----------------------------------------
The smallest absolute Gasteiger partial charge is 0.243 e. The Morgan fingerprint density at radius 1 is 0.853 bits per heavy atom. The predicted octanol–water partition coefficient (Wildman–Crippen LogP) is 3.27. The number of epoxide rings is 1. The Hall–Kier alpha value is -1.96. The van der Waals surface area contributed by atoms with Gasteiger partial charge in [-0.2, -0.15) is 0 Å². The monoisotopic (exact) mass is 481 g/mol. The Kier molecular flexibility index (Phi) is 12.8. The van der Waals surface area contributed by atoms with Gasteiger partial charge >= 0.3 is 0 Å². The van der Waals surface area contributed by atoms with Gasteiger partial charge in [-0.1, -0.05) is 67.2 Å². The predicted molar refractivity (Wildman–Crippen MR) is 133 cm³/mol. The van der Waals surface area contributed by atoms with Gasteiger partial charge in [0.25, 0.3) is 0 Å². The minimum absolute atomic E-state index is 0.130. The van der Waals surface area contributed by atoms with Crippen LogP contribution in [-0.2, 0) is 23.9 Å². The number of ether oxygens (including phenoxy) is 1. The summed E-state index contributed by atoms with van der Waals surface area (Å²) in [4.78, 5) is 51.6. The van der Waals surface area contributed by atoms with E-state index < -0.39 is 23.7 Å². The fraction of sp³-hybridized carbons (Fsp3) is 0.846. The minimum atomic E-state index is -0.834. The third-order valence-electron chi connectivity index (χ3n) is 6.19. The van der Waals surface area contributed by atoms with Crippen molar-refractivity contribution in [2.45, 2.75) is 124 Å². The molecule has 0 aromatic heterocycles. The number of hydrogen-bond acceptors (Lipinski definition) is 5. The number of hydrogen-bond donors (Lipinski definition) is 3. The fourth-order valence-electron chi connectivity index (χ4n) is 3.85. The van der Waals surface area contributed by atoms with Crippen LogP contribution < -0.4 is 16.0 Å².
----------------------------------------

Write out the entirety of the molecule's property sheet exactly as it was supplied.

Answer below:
The smallest absolute Gasteiger partial charge is 0.243 e. The Morgan fingerprint density at radius 1 is 0.853 bits per heavy atom. The predicted octanol–water partition coefficient (Wildman–Crippen LogP) is 3.27. The number of epoxide rings is 1. The Hall–Kier alpha value is -1.96. The van der Waals surface area contributed by atoms with Gasteiger partial charge in [-0.2, -0.15) is 0 Å². The monoisotopic (exact) mass is 481 g/mol. The Kier molecular flexibility index (Phi) is 12.8. The van der Waals surface area contributed by atoms with Gasteiger partial charge >= 0.3 is 0 Å². The van der Waals surface area contributed by atoms with Gasteiger partial charge in [-0.1, -0.05) is 67.2 Å². The predicted molar refractivity (Wildman–Crippen MR) is 133 cm³/mol. The van der Waals surface area contributed by atoms with Gasteiger partial charge in [0.25, 0.3) is 0 Å². The minimum absolute atomic E-state index is 0.130. The van der Waals surface area contributed by atoms with Crippen LogP contribution in [-0.2, 0) is 23.9 Å². The number of ether oxygens (including phenoxy) is 1. The summed E-state index contributed by atoms with van der Waals surface area (Å²) in [4.78, 5) is 51.6. The van der Waals surface area contributed by atoms with E-state index < -0.39 is 23.7 Å². The fraction of sp³-hybridized carbons (Fsp3) is 0.846. The minimum atomic E-state index is -0.834. The third-order valence-electron chi connectivity index (χ3n) is 6.19. The van der Waals surface area contributed by atoms with Crippen molar-refractivity contribution in [2.45, 2.75) is 124 Å². The molecule has 0 aromatic heterocycles. The number of hydrogen-bond acceptors (Lipinski definition) is 5. The number of hydrogen-bond donors (Lipinski definition) is 3. The fourth-order valence-electron chi connectivity index (χ4n) is 3.85. The van der Waals surface area contributed by atoms with Crippen LogP contribution < -0.4 is 16.0 Å².